The following activity is part of a series we’re creating to support students, teachers, and caregivers, during this unprecedented time. Read more about the project here. If you try this activity with your student(s), we’d love to see what you do. Share your journey via the #Inspired2Learn hashtag on your preferred social platform.
Created by: Jenna Fournel
Discipline: Social Studies
Age level: Middle – Secondary
Time: This is a long-term project and could take about a month to complete.
Materials: A digital recording device, video-making software such as iMovie (though there are many free apps that do this and clips can even be pasted together using PowerPoint)
Students often do research projects toward the end of the school year, but in these extraordinary times there are both new limits and new opportunities to explore in the research arena. With so many family members and friends sheltering in place, students can take advantage of the stories and experiences of their community in ways they might not have otherwise.
Some of the most interesting and useful artifacts from history are the first-person accounts we find in journals and interviews. Students can use this moment in time to gather those as they chronicle and attempt to understand an event from the past or the things unfolding in our present.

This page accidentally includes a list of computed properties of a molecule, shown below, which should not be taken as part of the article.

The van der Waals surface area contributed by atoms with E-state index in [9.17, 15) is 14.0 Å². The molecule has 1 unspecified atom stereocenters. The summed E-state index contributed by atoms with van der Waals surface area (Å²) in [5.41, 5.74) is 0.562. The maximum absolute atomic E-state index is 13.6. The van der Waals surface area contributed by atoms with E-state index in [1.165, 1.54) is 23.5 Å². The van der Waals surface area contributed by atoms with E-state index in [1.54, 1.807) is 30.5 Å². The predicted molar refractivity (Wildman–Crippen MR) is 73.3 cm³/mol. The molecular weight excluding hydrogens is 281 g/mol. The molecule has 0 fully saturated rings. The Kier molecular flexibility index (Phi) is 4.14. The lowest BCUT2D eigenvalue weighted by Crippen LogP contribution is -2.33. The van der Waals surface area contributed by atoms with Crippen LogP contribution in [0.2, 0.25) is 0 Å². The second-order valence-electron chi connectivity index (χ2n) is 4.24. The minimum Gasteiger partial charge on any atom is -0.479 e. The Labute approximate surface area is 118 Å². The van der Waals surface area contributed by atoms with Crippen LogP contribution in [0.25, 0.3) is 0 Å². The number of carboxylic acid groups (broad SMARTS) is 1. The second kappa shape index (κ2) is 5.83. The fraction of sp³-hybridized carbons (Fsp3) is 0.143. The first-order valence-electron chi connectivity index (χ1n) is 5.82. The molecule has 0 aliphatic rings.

Using free tools like ZOOM, they can record video interviews and compile them into a documentary that is easy to share with a real audience (including, but not limited to, their class and the people they interviewed!).
What to do:
Students choose a historical event that took place within the last 20-30 years during which they know family or friends were alive, and ideally, experienced first hand.
They begin with online research of that event. You may want to provide them with an outline of what pieces of information they should gather and how you want sources cited. Examples include:
- When did the event take place?
- Where did it take place?
- Who were the key leaders involved in this event?
- What were the circumstances that led to this event taking place?
- How were people affected by it when it happened?
- How did life change after the event took place?
- Why was this event significant to history?
After this preliminary research, students craft interview questions for people who lived during this event. These questions should help to deepen their understanding of what took place as well as complicate some of the conclusions they may have come to from their preliminary research. Crafting these questions is a good teaching opportunity and would work well for the one-on-one office hours many teachers are holding right now. As you support students in crafting their inquiry, and figuring out who to interview, you might guide them with questions like:
- Who do you know whose experiences of this particular event might have been very different?
- In what ways do you think the experience of the leaders or key figures in this event would be different from those of people you know personally?